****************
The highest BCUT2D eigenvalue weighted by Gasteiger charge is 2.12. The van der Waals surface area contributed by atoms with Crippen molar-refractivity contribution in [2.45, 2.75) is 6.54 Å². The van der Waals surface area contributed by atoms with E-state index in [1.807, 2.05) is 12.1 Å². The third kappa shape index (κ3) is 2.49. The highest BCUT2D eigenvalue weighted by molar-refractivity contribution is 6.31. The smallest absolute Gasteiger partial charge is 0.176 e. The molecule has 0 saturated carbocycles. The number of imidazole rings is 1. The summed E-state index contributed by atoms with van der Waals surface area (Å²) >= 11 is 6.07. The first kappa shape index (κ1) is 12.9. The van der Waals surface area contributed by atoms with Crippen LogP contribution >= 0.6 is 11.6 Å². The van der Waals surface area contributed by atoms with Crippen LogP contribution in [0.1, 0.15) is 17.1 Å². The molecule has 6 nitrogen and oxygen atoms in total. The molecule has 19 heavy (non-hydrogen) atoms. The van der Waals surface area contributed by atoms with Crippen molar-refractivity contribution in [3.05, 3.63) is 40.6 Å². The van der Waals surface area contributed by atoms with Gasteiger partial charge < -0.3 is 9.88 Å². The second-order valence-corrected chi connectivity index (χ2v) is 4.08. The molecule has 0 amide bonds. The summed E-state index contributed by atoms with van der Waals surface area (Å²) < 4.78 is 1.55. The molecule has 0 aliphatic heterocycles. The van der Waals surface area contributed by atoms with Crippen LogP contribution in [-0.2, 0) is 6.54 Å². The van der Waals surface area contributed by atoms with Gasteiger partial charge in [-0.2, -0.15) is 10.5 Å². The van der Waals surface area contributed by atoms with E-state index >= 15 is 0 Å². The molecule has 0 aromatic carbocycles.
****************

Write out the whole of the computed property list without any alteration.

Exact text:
The highest BCUT2D eigenvalue weighted by Gasteiger charge is 2.12. The van der Waals surface area contributed by atoms with Crippen molar-refractivity contribution in [2.45, 2.75) is 6.54 Å². The van der Waals surface area contributed by atoms with E-state index in [1.807, 2.05) is 12.1 Å². The third kappa shape index (κ3) is 2.49. The highest BCUT2D eigenvalue weighted by molar-refractivity contribution is 6.31. The smallest absolute Gasteiger partial charge is 0.176 e. The molecule has 0 saturated carbocycles. The number of imidazole rings is 1. The summed E-state index contributed by atoms with van der Waals surface area (Å²) >= 11 is 6.07. The first kappa shape index (κ1) is 12.9. The van der Waals surface area contributed by atoms with Crippen LogP contribution >= 0.6 is 11.6 Å². The van der Waals surface area contributed by atoms with Crippen LogP contribution in [0.1, 0.15) is 17.1 Å². The molecule has 6 nitrogen and oxygen atoms in total. The molecule has 19 heavy (non-hydrogen) atoms. The van der Waals surface area contributed by atoms with Crippen molar-refractivity contribution in [3.05, 3.63) is 40.6 Å². The van der Waals surface area contributed by atoms with Gasteiger partial charge < -0.3 is 9.88 Å². The second-order valence-corrected chi connectivity index (χ2v) is 4.08. The molecule has 0 amide bonds. The summed E-state index contributed by atoms with van der Waals surface area (Å²) < 4.78 is 1.55. The molecule has 0 aliphatic heterocycles. The van der Waals surface area contributed by atoms with Crippen LogP contribution in [-0.2, 0) is 6.54 Å². The van der Waals surface area contributed by atoms with Gasteiger partial charge in [-0.2, -0.15) is 10.5 Å². The van der Waals surface area contributed by atoms with E-state index >= 15 is 0 Å². The molecule has 0 aromatic carbocycles.